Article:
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  Judgment Night Urban Jungle
Year: 1993
Director: Stephen Hopkins
Stars: Emilio Estevez, Cuba Gooding Jr, Denis Leary, Stephen Dorff, Jeremy Piven, Peter Greene, Erik Schrody, Michael Wiseman, Michael DeLorenzo, Relioues Webb, Will Zahrn, Eugene Williams, Christine Harnos, Galyn Görg, Angela Alvarado, Lauren Robinson
Genre: Action, ThrillerBuy from Amazon
Rating:  5 (from 1 vote)
Review: Frank Wyatt (Emilio Estevez) has planned a night out with his friends, but his wife (Christine Harnos) is less than pleased to be left with the baby while he is out enjoying himself, and accuses them of being immature and womanising, which she is worried will rub off on her husband. They reach a kind of truce by the time Ray (Jeremy Piven) drives up in an R.V. he has hired for the evening, with Mike (Cuba Gooding Jr) jumping out to greet Frank and welcome him aboard. One thing, however: their other friend cannot make it, so Frank's brother John (Stephen Dorff) had stepped in...

This is set up to be a bad thing, as John has a hotheaded reputation that Frank has left behind now he's married, and sure enough on the way to the boxing match he does get into an argument with another driver. Yet with a lot of plot points in Judgment Night that promise something, that whole bad tempered John goes absolutely nowhere, and the narrative settled all too easily into empty action sequences and tons of swearing to leave us certain we had seen a grown-up movie and not a Hollywood actor's equivalent of an adventure playground.

This was really one of those plentiuful urban nightmare flicks, which could either be black comedies such as the original Out of Towners or After Hours, or go the more serious route like Falling Down did (that was supposed to be serious, wasn't it?). Whichever way they chose, the moral was the same: stray from your usual territory, be it smalltown or quiet suburb, and you'll be in deep trouble in those inner cities, although quite what you were meant to think if you already lived in a troubled inner city area and watched this was unclear. Unless it was get out while you can, because according to this you're living in a hellhole, not especially helpful.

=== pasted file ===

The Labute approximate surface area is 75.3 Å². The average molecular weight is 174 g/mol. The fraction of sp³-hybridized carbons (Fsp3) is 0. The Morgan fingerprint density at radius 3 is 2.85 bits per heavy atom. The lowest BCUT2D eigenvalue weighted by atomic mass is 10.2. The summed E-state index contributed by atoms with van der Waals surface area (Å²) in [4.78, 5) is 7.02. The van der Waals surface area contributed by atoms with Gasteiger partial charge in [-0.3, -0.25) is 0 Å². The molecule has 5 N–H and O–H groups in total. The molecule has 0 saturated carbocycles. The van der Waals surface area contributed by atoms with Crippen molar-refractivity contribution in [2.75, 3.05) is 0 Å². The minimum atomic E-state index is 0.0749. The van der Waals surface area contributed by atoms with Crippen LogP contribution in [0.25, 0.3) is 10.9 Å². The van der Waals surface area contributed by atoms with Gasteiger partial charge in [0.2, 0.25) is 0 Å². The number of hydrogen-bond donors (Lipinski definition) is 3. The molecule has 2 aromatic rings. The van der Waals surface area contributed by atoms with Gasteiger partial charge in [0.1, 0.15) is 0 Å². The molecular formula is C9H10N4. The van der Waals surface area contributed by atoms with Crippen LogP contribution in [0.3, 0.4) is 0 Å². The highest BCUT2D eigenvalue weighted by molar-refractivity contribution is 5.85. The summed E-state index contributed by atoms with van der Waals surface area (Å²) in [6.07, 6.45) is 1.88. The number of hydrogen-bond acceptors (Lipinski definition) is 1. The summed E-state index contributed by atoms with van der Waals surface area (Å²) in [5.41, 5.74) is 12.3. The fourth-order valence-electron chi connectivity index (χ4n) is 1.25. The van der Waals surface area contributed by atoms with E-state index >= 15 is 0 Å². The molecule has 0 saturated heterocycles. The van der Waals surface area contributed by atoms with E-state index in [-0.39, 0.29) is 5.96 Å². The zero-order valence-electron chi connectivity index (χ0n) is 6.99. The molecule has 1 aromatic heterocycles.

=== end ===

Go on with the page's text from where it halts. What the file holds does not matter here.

Still, the name of the game here was more entertainment than social conscience, and we were landed in yet another update of The Most Dangerous Game where the prey was man, or these specimens of such that you got here. But who was the hunter? Well, after they decide to take a shortcut to avoid the traffic jam that has stalled their good time, the four chaps end up witnessing a gang killing and have to spend the rest of the film running away from deeply unreasonable, weapon-wielding thugs. They are led by Fallon, not the character from Dynasty but a wily criminal played by top Bill Hicks impersonator Denis Leary, evidently relishing the opportunity to act the badass.

Being the family man means Frank must now take the role of the father to this brood of unruly "kids", so it's up to him to make sure that everyone gets out alive, having lost their transport to an accident and their money to a group of down-and-outs they were bribing to keep quiet (so much for that idea). In spite of director Stephen Hopkins doing his best to keep this interesting, it remained fairly repetitive as our heroes escape, are nearly caught, and then escape again, repeated until the credits rolled. The character marked out as most likely to die will surprise nobody, that Fallon murders one of his own henchmen in a fit of pique to show how mean he is likewise, but for what it was it proceeded with fair efficiency while never rising above the material or what we'd come to expect from efforts like this. It did drag on for far too long, but it was forgettable, functional entertainment. Music by Alan Silvestri.
Reviewer: Graeme Clark

 

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